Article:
Companies which do not come under this article are free to choose their insurance company. There is a very broad selection of insurance companies, which is why we recommend using a holistic approach when considering the range of services available. Only this way you will be able to offer your employees adequate insurance cover.
Your tasks under the accident insurance law are as follows:
Find helpful information here:
The daily sickness allowance insurance is optional. It ensures that employees continues to receive their salary if they have fallen ill and cannot work for a longer period of time, until they have recovered or receive a disability pension. A sickness allowance insurance relieves the employer from having to pay the full salary until the legal (statutory) period has lapsed. However, this only applies if the insured benefits are at least equivalent to the normal salary. The premiums vary, depending on the waiting period in the contract. Some collective labour agreements have very short waiting periods.
As employer, you are faced with the following challenges in the context of sickness allowances:
Please find more information in this context by clicking here.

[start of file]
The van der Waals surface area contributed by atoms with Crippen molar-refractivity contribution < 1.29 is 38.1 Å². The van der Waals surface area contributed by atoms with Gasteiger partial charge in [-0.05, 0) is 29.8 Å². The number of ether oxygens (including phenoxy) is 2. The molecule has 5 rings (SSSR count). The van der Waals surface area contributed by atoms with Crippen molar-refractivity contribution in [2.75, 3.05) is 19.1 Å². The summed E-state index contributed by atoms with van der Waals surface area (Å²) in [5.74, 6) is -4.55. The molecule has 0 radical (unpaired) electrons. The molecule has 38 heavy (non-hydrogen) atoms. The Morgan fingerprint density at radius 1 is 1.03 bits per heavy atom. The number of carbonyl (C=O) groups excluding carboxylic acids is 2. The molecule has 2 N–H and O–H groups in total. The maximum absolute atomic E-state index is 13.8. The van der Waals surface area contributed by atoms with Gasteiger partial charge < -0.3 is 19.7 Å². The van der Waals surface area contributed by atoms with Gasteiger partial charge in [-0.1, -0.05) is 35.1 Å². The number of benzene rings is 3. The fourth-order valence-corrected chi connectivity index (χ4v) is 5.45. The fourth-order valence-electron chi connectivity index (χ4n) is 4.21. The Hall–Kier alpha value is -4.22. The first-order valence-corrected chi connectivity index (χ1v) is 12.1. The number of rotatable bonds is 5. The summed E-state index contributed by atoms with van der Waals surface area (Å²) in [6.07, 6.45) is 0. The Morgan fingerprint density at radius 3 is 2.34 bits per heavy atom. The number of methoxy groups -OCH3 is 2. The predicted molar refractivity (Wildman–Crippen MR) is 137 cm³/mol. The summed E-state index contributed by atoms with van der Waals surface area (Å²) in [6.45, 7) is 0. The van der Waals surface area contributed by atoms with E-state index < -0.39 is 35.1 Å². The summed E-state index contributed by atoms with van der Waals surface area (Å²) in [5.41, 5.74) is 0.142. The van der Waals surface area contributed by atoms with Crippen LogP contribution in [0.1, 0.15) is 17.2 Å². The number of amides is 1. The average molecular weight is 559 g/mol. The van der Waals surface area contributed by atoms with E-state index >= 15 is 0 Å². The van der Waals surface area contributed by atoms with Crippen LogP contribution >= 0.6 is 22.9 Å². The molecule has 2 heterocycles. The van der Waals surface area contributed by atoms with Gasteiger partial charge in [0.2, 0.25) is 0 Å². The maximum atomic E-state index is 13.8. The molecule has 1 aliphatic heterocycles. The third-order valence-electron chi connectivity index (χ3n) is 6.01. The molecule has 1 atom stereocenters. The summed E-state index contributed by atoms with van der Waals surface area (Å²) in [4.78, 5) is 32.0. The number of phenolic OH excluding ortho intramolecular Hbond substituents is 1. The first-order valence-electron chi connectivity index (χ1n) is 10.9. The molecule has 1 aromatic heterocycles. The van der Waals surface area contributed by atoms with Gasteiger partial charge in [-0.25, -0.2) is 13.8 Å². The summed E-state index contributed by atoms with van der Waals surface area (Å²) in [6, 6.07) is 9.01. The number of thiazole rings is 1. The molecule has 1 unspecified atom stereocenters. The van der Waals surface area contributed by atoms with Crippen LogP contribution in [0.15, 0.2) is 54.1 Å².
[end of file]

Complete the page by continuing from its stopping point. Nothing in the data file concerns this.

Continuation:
Military insurance has been managed by Suva since 1 July 2005. Its financing is via the public sector, which means premiums are not dependent on the individual’s salary. Military insurance is for persons serving in the army, civil defence or civil service.
The 3rd pillar of the three-pillar principle consists of an individual’s own savings measures. Pillar 3a (linked savings plan) offers an additional possibility to put a certain amount aside free of tax, besides the compulsory amounts of the OASI and pension fund. Free of tax in this context means the savings contribution can be deducted from the taxable income, and neither the assets themselves nor any yields resulting from them have to be disclosed in the tax return. The criteria for withdrawing cash from that savings amount are similar to those for the pension fund.
Pillar 3b offers a more flexible savings potential in the context of optional pension plans, as this money can be accessed at any time (subject to the contractual terms and conditions with the relevant financial institute).
Employees who work for their company from abroad on a temporary basis are covered by the Swiss social insurance laws during that period. For this to apply, certain conditions must be met.
As employer, you should verify the following aspects when sending employees abroad:
We would be pleased to support you with our expertise, in particular in the case of international work relationships. The complexity of settlement obligations and insurance coverage should never be underestimated.
The following information and tools will support you when striving to manage international postings and secondments correctly: